Professor Gabe Teninbaum is the director of Suffolk Law‘s Institute on Law Practice Technology and Innovation and also the director of Suffolk Law’s academic concentration in legal Technology and innovation. Gabe’s teaching and scholarship focuses on leveraging technology to solve difficult legal and social problems.
What projects or ideas have you been focusing on recently?
I spend almost all of my time teaching people about using technologies to improve the delivery of legal services. Sometimes this means showing students how to automate documents or build expert systems; at other times, it’s speaking at bar association meetings about how to build a virtual law practice.
I also spend a lot of time thinking about how to use the internet to get more lawyers engaged in learning how to use the technologies that would make them better at their work. We teach our students these things at Suffolk Law, but the reality is that most people (including students at other schools and the hundreds of thousands of lawyers who didn’t have a chance to learn legal tech in school) don’t have easy access to this information. So, as a service project, I’m looking at ways to curate a set of learning resources and training materials for people who would like to learn these tools.
Additionally, I spend time on an edtech/legaltech project I created, spacedrepetition.com. It’s a learning tool that uses a cutting-edge algorithm that lets users remember about four times as much as if they just crammed. It’s had a really dramatic impact on users’ outcomes on the bar exam and other tests so far, and I’m working on increasing its reach.
My most important, satisfying and fun project isn’t at work, though: it’s chasing my two young kids around with my wife!
What could lawyers look at in a new way that would benefit their clients and society?
Lawyers should look at computers in a new way. Even technophobes should learn enough to be able to identify the tasks computers do better than humans, as well as to know the tasks humans do better than computers. With this knowledge, lawyers can do a form of outsourcing to decide what they need to do and what their computer can do for them. Being able to draw these distinctions requires a small bit of training, but pays dramatic dividends.
What one thing about the practice of law would you change if you could?
No one went to law school to fill out the same boring forms, motions and letters, over and over. They don’t have to, either. I want legal professionals to be able to spend their days making judgments, strategizing and using their brains for what they’re best at doing: being creative problem-solvers. The way to do that is to give people tools to outsource rote tasks to machines, leaving the fun stuff—judgment and creativity-based work—for themselves.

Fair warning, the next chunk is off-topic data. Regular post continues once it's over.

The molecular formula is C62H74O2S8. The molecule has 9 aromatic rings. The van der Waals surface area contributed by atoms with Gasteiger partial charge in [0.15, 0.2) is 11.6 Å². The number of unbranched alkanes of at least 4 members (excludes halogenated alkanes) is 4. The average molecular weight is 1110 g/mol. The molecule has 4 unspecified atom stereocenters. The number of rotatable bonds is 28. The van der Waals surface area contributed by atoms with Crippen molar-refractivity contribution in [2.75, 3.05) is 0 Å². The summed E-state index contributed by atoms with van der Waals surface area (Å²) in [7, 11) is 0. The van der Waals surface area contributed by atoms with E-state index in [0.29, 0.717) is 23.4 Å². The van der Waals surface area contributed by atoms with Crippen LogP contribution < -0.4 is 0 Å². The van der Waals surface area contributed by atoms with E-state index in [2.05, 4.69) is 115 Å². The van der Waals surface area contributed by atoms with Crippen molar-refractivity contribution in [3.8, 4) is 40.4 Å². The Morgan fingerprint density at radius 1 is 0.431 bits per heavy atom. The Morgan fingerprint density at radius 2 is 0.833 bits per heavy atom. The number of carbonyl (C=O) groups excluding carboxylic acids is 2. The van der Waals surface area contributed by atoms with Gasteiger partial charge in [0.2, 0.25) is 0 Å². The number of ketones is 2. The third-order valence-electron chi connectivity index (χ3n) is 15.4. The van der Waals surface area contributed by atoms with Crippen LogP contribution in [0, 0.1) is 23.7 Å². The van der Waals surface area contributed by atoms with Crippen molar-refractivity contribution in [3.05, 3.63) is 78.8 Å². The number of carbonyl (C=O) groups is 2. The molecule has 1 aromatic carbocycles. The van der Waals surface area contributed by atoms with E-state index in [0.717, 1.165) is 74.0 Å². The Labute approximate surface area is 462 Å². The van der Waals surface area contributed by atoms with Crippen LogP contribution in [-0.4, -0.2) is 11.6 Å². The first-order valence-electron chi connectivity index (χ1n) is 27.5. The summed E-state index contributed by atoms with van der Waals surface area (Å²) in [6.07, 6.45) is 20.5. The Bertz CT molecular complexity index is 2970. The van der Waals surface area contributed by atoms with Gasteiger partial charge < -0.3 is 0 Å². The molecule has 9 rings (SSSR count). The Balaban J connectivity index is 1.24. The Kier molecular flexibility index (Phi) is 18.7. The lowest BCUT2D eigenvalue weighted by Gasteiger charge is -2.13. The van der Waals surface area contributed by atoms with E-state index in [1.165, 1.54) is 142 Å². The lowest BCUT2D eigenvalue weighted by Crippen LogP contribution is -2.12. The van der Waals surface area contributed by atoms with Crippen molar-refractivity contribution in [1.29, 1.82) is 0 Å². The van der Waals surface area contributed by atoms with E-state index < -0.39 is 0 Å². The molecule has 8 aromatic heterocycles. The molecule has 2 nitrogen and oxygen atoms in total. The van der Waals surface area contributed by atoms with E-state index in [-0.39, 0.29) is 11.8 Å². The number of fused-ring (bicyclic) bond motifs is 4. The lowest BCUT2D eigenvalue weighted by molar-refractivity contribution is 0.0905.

What is the most exciting development you have seen recently in the practice of law?
I’m excited about a shift toward a client-centered approach to delivery of legal services. I’m in Boston, so let me reel off three local examples. Think of Goodwin Procter: they want clients who are high-end, sophisticated businesses. So what did they do? They started Founder’s Workbench to give startup founders free legal forms that they’ll need to become the big clients they want to represent. Isn’t that cool? Their goal is to represent businesses, so they’re helping people get into business. Another example is a personal injury firm, Sugarman & Sugarman, which is automating motor vehicle crash report forms for everyday people. Now, if a person is in a car crash, they need to fill one of these confusing, ugly, multi-page forms out, then mail it to a bunch of places. All throughout are landmines that could impact their ability to get compensation if they write the wrong thing in the wrong place. By contrast, Sugarman’s tool is online and streamlined. They make the process simple and clean. And once it’s filled in, there’s no pressure or obligation – but if you need a lawyer, they’re demonstrating that they’re able to provide you with value. A third example is the work of Todd & Weld, another high-end litigation firm. They’ve built a free expert system to help lawyers untangle a thorny insurance issue that arises in one of their practice areas. They give it away. Talk about an easy, inexpensive way for a firm to cement itself as a “thought leader” within a community of lawyers!
What technologies, business models and trends do you think will have the biggest impact on the practice of law over the next two years?
It’s a combination: loosening regulations on unbundling legal services, coupled with web-based platforms to offer those unbundled services online. It’ll change the way law is practiced and, if done properly, will make legal services more affordable and better for clients, as well as to make work more satisfying for practitioners.
What’s the best new law practice idea you have heard recently?
I’ve recently been fascinated by fee-shifting law practices, which do a really amazing thing: they let lawyers represent people who couldn’t otherwise afford attorneys, they make the lawyers real money, and they affect positive social change. They do this by only taking on cases that, if they win, have a statute that shifts the costs to the other side. The good ones also leverage technology to keep costs down. We actually have a clinic here at Suffolk Law that works as a real, live law firm that uses this model and they’re doing amazing things to train the next generation. It’s called the Accelerator, and even though I don’t directly work on it, I am constantly at their office and talking to the people who do because it’s so cool.
About the Author
Nicholas Gaffney is a member of the Editorial Board of Law Practice Today and is a veteran public relations practitioner in San Francisco.